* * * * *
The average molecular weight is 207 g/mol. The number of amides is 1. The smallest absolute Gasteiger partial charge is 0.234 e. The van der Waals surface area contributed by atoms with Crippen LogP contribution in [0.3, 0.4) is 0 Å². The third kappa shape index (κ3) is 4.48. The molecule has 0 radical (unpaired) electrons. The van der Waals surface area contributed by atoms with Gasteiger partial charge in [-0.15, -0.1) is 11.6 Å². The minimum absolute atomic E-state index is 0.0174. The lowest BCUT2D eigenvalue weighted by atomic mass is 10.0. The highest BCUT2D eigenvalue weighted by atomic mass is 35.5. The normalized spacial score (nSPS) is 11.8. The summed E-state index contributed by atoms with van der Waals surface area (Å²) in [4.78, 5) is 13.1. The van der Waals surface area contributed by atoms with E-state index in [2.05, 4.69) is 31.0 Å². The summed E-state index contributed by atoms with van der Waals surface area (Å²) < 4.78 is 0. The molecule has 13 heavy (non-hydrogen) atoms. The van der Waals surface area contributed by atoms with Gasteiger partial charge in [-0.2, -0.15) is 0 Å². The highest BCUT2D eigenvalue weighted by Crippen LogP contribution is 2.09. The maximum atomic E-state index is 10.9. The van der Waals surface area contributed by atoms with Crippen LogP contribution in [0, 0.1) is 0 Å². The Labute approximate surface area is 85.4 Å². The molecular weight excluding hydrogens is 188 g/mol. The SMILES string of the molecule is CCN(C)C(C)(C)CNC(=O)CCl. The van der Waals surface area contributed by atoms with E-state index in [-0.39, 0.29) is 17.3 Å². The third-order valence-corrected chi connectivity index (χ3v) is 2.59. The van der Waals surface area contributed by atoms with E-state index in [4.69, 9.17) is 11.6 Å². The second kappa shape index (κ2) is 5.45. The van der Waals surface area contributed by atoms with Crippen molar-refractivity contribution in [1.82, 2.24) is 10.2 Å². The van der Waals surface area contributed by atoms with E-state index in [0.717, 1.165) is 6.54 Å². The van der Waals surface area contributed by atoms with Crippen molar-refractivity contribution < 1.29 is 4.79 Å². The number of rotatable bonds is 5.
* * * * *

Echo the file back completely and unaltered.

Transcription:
The average molecular weight is 207 g/mol. The number of amides is 1. The smallest absolute Gasteiger partial charge is 0.234 e. The van der Waals surface area contributed by atoms with Crippen LogP contribution in [0.3, 0.4) is 0 Å². The third kappa shape index (κ3) is 4.48. The molecule has 0 radical (unpaired) electrons. The van der Waals surface area contributed by atoms with Gasteiger partial charge in [-0.15, -0.1) is 11.6 Å². The minimum absolute atomic E-state index is 0.0174. The lowest BCUT2D eigenvalue weighted by atomic mass is 10.0. The highest BCUT2D eigenvalue weighted by atomic mass is 35.5. The normalized spacial score (nSPS) is 11.8. The summed E-state index contributed by atoms with van der Waals surface area (Å²) in [4.78, 5) is 13.1. The van der Waals surface area contributed by atoms with E-state index in [2.05, 4.69) is 31.0 Å². The summed E-state index contributed by atoms with van der Waals surface area (Å²) < 4.78 is 0. The molecule has 13 heavy (non-hydrogen) atoms. The van der Waals surface area contributed by atoms with Gasteiger partial charge in [-0.2, -0.15) is 0 Å². The highest BCUT2D eigenvalue weighted by Crippen LogP contribution is 2.09. The maximum atomic E-state index is 10.9. The van der Waals surface area contributed by atoms with Crippen LogP contribution in [0, 0.1) is 0 Å². The Labute approximate surface area is 85.4 Å². The molecular weight excluding hydrogens is 188 g/mol. The SMILES string of the molecule is CCN(C)C(C)(C)CNC(=O)CCl. The van der Waals surface area contributed by atoms with E-state index in [-0.39, 0.29) is 17.3 Å². The third-order valence-corrected chi connectivity index (χ3v) is 2.59. The van der Waals surface area contributed by atoms with E-state index in [4.69, 9.17) is 11.6 Å². The second kappa shape index (κ2) is 5.45. The van der Waals surface area contributed by atoms with Crippen molar-refractivity contribution in [1.82, 2.24) is 10.2 Å². The van der Waals surface area contributed by atoms with E-state index in [0.717, 1.165) is 6.54 Å². The van der Waals surface area contributed by atoms with Crippen molar-refractivity contribution < 1.29 is 4.79 Å². The number of rotatable bonds is 5.